Are you required to report this to your former receptionist’s new employer?

You have no legal requirement to report the incident to the new employer. If you feel a personal obligation to report, then do so only on the basis of what has clearly been established as fact by your advisors. Anything else you say could be construed as slander. Given the facts so far, the only thing you could report is that your office is currently under investigation for insurance fraud which occurred while the former receptionist was in your employ.

If “Jill” contacts you and offers to pay for the whitening, what should you do?

At this point, you have no proof that Jill was involved in the fraud or what her motives are for suddenly wanting to pay. Accept Jill’s payment and advise her you will be adjusting the account to show a credit to her insurance company. A cheque refund to the insurance company should be issued to contra the credit entry on Jill’s ledger. If Jill is implicated in insurance fraud, her employer may terminate her service. In offering to pay, Jill may assume it is in exchange for an agreement not to seek legal remedies or pursue the matter further. Although you may feel tempted do so, you must take this course of action only on the basis of legal advice. (Note: In the actual case, Jill and the receptionist were in collusion. Also, the receptionist used false insurance claims to steal money.)

Should you involve a dental fraud specialist?

Yes. A dental fraud specialist will provide you with immediate steps to take; such as how to secure evidence, lock down your practice and how to communicate the incident to staff and external agencies. It is possible Jill’s insurance fraud is just one of many in the practice. (In the actual case, the receptionist stole over $35,000 from the dentist using false insurance claims.) Since many dental frauds occur over long periods of time, the audit trail is complex and involves hundred of transactions. Documentation of each loss for recovery and prosecution purposes can be a long and odious process. The fraud specialist can perform a forensic investigation, prepare employee dishonesty insurance claims and assist with prosecution and recovery.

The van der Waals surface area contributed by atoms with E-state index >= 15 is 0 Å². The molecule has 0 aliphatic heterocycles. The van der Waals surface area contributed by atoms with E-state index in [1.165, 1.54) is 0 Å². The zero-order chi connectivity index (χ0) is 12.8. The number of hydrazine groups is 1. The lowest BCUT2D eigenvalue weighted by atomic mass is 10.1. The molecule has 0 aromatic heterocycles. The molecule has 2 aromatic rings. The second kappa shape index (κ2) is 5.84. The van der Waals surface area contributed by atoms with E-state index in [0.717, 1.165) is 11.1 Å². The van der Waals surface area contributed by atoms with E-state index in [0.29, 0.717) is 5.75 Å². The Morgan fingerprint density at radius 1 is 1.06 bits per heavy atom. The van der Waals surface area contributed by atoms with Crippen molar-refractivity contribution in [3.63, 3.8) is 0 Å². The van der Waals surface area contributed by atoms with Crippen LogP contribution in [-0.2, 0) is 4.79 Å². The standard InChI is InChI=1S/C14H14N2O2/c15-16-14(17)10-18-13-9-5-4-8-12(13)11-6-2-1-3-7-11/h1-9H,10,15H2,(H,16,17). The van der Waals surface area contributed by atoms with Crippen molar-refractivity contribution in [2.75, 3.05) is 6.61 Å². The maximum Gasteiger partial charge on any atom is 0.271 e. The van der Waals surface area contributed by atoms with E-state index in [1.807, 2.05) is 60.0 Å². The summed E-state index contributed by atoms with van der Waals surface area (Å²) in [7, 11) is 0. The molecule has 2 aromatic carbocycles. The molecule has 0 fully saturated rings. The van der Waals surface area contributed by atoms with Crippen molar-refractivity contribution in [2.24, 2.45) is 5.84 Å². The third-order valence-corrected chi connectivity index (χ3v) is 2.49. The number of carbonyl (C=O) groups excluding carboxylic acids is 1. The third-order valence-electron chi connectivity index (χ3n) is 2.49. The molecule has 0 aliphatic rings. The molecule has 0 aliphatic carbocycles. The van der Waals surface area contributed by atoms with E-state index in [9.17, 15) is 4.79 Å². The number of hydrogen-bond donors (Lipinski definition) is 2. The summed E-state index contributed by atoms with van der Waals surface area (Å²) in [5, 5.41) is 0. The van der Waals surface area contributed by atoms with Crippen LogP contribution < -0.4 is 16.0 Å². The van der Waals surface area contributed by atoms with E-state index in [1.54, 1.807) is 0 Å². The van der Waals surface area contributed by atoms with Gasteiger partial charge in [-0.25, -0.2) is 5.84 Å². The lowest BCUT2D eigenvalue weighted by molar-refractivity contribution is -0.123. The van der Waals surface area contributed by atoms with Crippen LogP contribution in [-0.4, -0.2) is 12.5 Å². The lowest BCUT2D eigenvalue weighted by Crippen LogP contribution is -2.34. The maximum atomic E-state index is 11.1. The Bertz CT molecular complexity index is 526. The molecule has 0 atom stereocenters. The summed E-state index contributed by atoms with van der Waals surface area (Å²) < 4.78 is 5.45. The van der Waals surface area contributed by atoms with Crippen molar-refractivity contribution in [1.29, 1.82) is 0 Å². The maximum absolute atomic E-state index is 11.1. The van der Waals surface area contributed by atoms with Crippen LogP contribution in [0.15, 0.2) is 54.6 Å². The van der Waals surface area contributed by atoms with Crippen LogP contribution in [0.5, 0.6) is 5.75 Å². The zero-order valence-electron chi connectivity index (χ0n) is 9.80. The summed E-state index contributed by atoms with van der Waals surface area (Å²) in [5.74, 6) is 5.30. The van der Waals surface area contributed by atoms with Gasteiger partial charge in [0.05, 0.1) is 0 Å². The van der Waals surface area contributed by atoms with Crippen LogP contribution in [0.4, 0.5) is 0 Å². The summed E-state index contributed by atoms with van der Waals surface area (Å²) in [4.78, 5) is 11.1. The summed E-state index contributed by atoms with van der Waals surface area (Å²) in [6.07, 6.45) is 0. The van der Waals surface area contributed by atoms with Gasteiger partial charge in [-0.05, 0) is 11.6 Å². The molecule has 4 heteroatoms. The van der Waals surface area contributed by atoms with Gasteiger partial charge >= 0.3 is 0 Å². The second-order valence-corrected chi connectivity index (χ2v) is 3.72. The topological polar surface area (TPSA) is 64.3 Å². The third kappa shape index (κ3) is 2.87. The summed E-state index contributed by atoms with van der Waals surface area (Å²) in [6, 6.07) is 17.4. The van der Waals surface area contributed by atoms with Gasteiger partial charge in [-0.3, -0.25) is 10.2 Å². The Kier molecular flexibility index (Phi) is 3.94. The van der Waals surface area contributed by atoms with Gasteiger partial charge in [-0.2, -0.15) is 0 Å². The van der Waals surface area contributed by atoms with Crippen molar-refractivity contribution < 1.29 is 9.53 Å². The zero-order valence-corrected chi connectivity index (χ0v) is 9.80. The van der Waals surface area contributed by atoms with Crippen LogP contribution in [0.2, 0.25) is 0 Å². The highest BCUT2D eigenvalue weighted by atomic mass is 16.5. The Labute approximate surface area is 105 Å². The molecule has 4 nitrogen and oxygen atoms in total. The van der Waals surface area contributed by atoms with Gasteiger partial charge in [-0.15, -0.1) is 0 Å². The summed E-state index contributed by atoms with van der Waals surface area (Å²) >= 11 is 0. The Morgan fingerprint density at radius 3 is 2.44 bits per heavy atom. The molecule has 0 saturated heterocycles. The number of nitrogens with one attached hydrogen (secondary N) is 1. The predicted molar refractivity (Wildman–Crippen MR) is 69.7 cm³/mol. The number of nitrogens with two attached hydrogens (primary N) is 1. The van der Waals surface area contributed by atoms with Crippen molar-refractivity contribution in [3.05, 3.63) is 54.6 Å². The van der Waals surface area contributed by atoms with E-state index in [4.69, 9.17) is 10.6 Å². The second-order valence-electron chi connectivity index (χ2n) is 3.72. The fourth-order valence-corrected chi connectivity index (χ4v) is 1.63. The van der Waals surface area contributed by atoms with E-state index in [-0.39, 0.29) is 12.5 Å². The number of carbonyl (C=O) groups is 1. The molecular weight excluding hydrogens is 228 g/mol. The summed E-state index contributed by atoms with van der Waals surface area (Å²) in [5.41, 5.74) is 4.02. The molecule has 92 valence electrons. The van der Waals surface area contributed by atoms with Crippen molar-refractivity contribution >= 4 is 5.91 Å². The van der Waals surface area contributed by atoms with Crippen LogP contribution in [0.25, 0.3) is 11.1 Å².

CONCLUSION

Dentists must remain vigilant towards the possibility of fraud in their practice. From time to time, dental office employees are asked by patients to misrepresent statements on their dental claims in order to maximize their coverage. Receptionists may identify with these requests and rationalize they are acting in the patient’s best interest when preparing false claims. Some receptionists will use their position to appear magnanimous by helping the patient access ‘free’ dental services or extra cash. In one case, we discovered a receptionist who prepared over $45,000 in false claims and receipts. The insurance companies sent payment cheques directly to the plan holders who cashed them. The receptionist and dental plan holders were in collusion and shared in the gains.

William Hiltz is a dental fraud specialist and can be reached at prosperident’s headquarters in Halifax, NS. william@prosperident.com


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2 Comments » for Insurance Fraud in the Dental Office …and Jill gets a great smile!
  1. The author’s contact information has changed: William Hiltz can be contacted at

    william@hiltzandassociates.com
    or
    http://www.hiltzandassociates.com

  2. Barb says:

    I have an office manager that keeps submitting a 2750 instead of a 2740 to insurance and tells the dr all we have to do is write that we are up grading for the benefit of the patient because insurance pay less for porcelain crowns so the insurance but isn’t that insurance fraud?